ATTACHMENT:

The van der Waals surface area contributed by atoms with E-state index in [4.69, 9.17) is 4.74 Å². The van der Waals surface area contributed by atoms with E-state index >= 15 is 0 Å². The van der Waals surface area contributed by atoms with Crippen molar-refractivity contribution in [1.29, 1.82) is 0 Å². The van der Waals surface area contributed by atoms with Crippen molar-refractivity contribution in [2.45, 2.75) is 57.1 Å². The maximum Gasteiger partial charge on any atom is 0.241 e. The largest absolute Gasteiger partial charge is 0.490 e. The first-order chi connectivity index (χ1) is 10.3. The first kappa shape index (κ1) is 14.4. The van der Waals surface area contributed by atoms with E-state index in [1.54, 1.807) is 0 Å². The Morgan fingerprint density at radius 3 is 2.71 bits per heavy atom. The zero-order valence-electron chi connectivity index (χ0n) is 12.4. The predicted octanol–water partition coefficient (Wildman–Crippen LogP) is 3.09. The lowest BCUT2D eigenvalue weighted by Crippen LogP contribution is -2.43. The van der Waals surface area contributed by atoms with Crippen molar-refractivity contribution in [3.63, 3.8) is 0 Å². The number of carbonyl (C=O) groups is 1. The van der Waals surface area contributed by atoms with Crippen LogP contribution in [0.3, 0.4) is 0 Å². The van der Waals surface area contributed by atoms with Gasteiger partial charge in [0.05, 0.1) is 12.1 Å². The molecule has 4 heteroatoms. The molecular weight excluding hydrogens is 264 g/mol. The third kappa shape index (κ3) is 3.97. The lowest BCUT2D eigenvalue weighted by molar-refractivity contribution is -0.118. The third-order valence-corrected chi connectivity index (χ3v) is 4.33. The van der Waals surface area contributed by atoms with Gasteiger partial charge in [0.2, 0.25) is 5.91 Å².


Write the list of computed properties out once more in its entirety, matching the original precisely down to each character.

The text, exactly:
The van der Waals surface area contributed by atoms with E-state index in [4.69, 9.17) is 4.74 Å². The van der Waals surface area contributed by atoms with E-state index >= 15 is 0 Å². The van der Waals surface area contributed by atoms with Crippen molar-refractivity contribution in [1.29, 1.82) is 0 Å². The van der Waals surface area contributed by atoms with Crippen molar-refractivity contribution in [2.45, 2.75) is 57.1 Å². The maximum Gasteiger partial charge on any atom is 0.241 e. The largest absolute Gasteiger partial charge is 0.490 e. The first-order chi connectivity index (χ1) is 10.3. The first kappa shape index (κ1) is 14.4. The van der Waals surface area contributed by atoms with E-state index in [1.54, 1.807) is 0 Å². The Morgan fingerprint density at radius 3 is 2.71 bits per heavy atom. The zero-order valence-electron chi connectivity index (χ0n) is 12.4. The predicted octanol–water partition coefficient (Wildman–Crippen LogP) is 3.09. The lowest BCUT2D eigenvalue weighted by Crippen LogP contribution is -2.43. The van der Waals surface area contributed by atoms with Crippen molar-refractivity contribution in [3.63, 3.8) is 0 Å². The number of carbonyl (C=O) groups is 1. The van der Waals surface area contributed by atoms with Crippen LogP contribution in [0.3, 0.4) is 0 Å². The van der Waals surface area contributed by atoms with Gasteiger partial charge in [0.05, 0.1) is 12.1 Å². The molecule has 4 heteroatoms. The molecular weight excluding hydrogens is 264 g/mol. The third kappa shape index (κ3) is 3.97. The lowest BCUT2D eigenvalue weighted by molar-refractivity contribution is -0.118. The third-order valence-corrected chi connectivity index (χ3v) is 4.33. The van der Waals surface area contributed by atoms with Gasteiger partial charge in [0.2, 0.25) is 5.91 Å².